Life Tech Nightmare Machine is being taught how to scare us

Nightmare Machine is being taught how to scare us

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CSIRO researchers are using visions of the undead and the human face to teach a machine what terrifies us most.

Nightmare Machine is an algorithm-based piece of artificial intelligence, or AI, created by a team of researchers at CSIRO and the Massachusetts Institute of Technology (MIT) that spontaneously generates zombie faces out of human ones and transforms images of places into visions of the inferno.

Dr Manuel Cebrian Ramos, a research scientist at Data61, the CSIRO’s digital and data innovation group, and his colleagues fed 200,000 images of normal human faces into the machine’s neural network to teach it to recognise faces.

The algorithm was then able to generate faces at random according to what it had learnt.

They then added a single zombie face, giving it slightly more weight in the neural network than the others to turn human faces into zombies.

Dr Cebrian said feedback from people who have answered an online survey gauging how scary they found the newly transformed faces and places would soon to added to the machine to enhance the images it generates.

“Once we are able to incorporate close to a million reviews of what’s scaring people, you can actually feed that back into the algorithm and the algorithm can generate even scarier images,” he said.

Machines ‘are becoming more human’

However, Dr Cebrian said the Nightmare Machine is not simply a seasonal novelty, it also has practical implications.

“Our main goal is obviously not to scare people – this is just a Halloween fun goofy project,” he said.

nightmare machine faces
200,000 pictures of faces were fed into the machine’s neural network to create the creepy images. Photo: CSIRO

“What we are very interested in is how to instil particular emotion in people – so can we feel positive emotions, like warmth friendliness, a machine telling the human ‘work with me, trust me’.

“In order for these machines to not scare humans, you need to teach them first what scares human, this is what we do with children.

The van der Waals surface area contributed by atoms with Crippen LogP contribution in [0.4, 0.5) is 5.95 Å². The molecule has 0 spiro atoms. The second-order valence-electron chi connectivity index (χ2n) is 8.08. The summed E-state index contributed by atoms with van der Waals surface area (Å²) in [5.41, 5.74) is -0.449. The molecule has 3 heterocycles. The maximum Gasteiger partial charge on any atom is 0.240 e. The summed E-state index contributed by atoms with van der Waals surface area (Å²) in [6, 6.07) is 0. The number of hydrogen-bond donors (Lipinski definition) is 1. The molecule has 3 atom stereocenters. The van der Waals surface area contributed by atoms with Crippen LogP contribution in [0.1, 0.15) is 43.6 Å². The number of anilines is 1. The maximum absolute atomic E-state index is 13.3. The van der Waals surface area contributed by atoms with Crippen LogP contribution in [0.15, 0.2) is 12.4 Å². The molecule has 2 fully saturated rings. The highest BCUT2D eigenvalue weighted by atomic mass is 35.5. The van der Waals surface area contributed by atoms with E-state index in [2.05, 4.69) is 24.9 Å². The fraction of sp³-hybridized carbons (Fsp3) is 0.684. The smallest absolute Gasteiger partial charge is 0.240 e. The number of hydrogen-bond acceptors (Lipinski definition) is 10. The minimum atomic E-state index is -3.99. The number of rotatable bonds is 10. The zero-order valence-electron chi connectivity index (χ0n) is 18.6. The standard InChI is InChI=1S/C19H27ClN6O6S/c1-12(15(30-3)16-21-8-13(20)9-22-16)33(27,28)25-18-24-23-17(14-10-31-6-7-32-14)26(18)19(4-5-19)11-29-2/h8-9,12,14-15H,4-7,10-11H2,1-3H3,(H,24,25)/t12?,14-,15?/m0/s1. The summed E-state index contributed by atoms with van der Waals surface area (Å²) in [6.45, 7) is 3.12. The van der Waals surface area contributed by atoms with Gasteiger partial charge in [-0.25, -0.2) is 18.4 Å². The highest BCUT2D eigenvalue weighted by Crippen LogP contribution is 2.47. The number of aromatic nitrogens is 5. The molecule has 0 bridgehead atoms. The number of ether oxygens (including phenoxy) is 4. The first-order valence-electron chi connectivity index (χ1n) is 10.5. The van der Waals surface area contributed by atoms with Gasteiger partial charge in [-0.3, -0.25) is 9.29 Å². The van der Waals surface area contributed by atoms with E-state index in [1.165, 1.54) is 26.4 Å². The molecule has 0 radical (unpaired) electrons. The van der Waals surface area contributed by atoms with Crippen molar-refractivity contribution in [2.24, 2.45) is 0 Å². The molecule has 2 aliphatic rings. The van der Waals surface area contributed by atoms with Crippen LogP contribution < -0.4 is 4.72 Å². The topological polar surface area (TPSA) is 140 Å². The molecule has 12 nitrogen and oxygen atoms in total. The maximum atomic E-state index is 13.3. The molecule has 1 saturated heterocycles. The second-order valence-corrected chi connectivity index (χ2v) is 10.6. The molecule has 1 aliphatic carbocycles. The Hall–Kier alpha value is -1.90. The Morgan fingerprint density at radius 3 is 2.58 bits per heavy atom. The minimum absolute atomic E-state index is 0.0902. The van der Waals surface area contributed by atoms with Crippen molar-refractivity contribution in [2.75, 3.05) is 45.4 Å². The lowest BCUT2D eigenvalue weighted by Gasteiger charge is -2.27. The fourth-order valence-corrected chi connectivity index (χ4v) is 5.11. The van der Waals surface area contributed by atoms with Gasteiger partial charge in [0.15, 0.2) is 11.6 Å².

“The fact that we can tell machines, ‘Hey, this is really scary, don’t do any of this’, that might be a practical application for the Nightmare Machine.”

For some people it is not just the images produced by the machine that they find terrifying, the fact that the machine is capable of learning and thinking creatively is equally off-putting.

“As machines start to look more human, start to act more human, start to do things that we consider to be human, our sense of uniqueness goes away.”
Data 61 research scientist Dr Manuel Cebrian

“Now as we know the machines are getting closer and closer to being like us, that is really scary for humans, we’ve known this for a while.”

‘It’s not Terminator we need to worry about’

While it may be a while before the machines rise up to annihilate us, there are more mundane concerns to be had as well.

Presidental candidates.

A photo posted by Nightmare Machine (@nightmare_machine) on

Toby Walsh, professor of AI at the University of NSW and group leader at Data61, said the things people should actually be worried about are not really things like Terminator.

“There’s much more immediate threats, I think we’re already seeing that today with things like autonomous cars,” he said.

“We’ve started to realise that we’re giving responsibility, autonomy to machines and they may be making life or death decisions.”
University of NSW AI Professor and Data 61 group leader Toby Walsh

“Recently there was a story about how a program was being used to decide sentencing in the United States, it was biased against black people.

“I think we’ll start to realise the consequences of giving too much responsibility to machines.”

Ellen DeGeneres is visited by the Nightmare Machine. @theellenshow #ellendegeneres

A photo posted by Nightmare Machine (@nightmare_machine) on


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